Health

MCHD gears up for booster shots

Green light on extra doses expected from feds

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The Montgomery County Health Department is gearing up to deliver booster shots of the COVID-19 vaccine as soon as the green light comes from federal health regulators.

The U.S. Food and Drug Administration was expected to approve third doses of the Pfizer-BioNTech vaccine Wednesday for seniors and people at high risk for severe illness. Official recommendations from the Centers for Disease Control and Prevention must follow before the shots are given out.

“We’re waiting on what happens yet this week. All we can do is really prepare,” health department administrator Amber Reed told members of the Montg domery County Health Board on Tuesday.

The department is already seeing high demand for COVID-19 shots as cases fueled by the highly contagious delta variant continue to rise. The staff has administered more than 800 doses since the beginning of August.

Nearly 47% of eligible county residents ages 12 and over are fully vaccinated, according to the state’s COVID-19 vaccine dashboard. The rate has been increasing by about 1% per week, county health officer Dr. Scott Douglas said.

Even more demand for shots is expected when vaccines are approved for children as young as five, which could happen around Halloween. Third doses of the Pfizer and Moderna vaccine are currently only available to immunocompromised Americans.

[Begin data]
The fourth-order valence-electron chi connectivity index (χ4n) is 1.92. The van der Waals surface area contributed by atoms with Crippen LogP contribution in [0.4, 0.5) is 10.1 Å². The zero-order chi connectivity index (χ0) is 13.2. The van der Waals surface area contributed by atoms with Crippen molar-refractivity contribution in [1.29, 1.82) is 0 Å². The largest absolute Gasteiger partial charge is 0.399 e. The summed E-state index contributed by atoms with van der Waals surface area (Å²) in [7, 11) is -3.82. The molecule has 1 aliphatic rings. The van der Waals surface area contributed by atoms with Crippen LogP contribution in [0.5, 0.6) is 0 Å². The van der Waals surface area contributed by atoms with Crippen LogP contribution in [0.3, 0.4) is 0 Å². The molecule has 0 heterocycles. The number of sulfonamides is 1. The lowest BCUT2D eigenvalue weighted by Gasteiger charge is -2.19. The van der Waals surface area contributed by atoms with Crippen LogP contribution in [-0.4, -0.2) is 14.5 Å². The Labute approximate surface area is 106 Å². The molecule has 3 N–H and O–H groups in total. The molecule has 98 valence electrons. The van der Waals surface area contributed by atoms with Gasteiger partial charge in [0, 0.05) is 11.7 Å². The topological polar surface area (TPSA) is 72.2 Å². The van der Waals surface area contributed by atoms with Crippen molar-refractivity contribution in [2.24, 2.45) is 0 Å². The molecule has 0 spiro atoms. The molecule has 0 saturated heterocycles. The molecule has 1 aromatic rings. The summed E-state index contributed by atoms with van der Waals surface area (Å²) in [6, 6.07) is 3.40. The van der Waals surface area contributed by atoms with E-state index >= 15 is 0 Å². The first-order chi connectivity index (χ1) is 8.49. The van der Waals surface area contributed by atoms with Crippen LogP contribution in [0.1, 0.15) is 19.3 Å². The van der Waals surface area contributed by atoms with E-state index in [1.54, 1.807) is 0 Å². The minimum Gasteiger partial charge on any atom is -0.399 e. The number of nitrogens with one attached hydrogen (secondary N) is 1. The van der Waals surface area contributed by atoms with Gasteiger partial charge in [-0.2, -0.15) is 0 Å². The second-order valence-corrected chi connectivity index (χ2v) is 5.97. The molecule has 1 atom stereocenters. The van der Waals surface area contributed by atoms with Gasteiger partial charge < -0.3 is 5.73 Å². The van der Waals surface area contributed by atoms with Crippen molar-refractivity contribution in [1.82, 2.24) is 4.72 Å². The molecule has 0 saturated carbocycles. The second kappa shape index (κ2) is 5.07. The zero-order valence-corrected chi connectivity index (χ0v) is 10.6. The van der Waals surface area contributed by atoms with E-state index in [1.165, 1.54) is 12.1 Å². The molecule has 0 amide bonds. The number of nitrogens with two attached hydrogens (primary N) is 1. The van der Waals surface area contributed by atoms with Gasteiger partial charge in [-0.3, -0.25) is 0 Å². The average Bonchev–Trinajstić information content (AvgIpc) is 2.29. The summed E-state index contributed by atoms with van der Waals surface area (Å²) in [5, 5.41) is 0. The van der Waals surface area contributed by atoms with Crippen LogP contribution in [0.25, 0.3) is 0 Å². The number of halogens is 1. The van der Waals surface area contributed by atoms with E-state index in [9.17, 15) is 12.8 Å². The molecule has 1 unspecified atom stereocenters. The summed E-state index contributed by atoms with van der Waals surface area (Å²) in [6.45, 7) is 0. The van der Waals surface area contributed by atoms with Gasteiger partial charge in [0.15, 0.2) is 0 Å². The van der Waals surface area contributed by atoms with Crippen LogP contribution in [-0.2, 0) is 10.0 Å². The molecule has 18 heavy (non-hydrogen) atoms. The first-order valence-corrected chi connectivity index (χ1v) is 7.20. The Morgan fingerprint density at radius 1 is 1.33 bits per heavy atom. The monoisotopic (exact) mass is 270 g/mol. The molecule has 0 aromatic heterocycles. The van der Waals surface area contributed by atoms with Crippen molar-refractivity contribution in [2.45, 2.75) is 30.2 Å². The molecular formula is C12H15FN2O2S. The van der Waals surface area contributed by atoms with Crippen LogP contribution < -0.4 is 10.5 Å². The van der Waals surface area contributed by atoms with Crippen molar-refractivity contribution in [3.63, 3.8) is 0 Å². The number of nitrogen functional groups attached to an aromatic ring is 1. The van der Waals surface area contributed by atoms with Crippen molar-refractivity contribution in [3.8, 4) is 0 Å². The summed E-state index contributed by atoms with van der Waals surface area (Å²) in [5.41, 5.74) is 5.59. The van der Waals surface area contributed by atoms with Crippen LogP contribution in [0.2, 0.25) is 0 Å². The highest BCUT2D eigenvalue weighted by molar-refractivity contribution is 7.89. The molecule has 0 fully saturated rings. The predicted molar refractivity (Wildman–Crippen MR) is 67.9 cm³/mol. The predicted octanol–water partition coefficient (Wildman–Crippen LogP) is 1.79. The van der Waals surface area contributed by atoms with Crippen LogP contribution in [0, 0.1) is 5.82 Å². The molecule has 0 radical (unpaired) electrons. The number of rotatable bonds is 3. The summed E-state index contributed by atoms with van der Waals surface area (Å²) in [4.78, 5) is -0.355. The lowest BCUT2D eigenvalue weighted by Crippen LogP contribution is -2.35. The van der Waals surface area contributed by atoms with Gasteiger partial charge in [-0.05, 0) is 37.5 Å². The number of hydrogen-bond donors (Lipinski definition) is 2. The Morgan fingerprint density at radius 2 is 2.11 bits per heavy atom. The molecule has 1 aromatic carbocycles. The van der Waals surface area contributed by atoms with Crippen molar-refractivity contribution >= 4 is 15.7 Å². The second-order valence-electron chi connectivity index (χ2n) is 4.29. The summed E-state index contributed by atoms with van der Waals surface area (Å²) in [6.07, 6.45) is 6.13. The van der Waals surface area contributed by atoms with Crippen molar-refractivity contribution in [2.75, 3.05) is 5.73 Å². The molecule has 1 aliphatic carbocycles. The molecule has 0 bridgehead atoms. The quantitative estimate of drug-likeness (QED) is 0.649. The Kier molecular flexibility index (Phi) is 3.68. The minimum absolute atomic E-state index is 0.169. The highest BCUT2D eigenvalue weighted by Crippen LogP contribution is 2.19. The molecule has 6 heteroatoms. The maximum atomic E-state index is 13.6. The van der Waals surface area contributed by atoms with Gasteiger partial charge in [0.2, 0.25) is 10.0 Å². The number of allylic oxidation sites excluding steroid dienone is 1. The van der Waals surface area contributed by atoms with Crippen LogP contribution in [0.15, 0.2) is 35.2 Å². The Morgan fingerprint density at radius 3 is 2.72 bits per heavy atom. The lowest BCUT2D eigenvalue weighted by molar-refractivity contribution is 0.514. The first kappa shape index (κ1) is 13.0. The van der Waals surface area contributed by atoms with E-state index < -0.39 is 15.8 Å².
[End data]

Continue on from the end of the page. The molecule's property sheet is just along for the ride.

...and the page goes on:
The county reported another 39 infections Wednesday, bringing to 5,805 the total number of COVID-19 cases. No additional deaths were reported.

The daily average of new cases stood at 35 last week, up from two in May.

“Montgomery County is in a period of high transmission, and so folks should be wearing a mask when they’re out in public. That’s not happening,” said Douglas, citing confusion over the change in mask guidance from the CDC.

The spike in cases continues to strain hospital systems. One day last week, six emergency room patients at Franciscan Health Crawfordsville were waiting to be admitted with no beds available, Douglas said.

Hospitalizations statewide aren’t expected to peak until late November, according to projections from the Institute for Health Metrics and Evaluation at the University of Washington.

“Things are unfortunately going to get worse before they get better,” Douglas said.

Meanwhile, the health board is putting out the call to fill an open seat. Any resident can be appointed regardless of political party. The term is four years.

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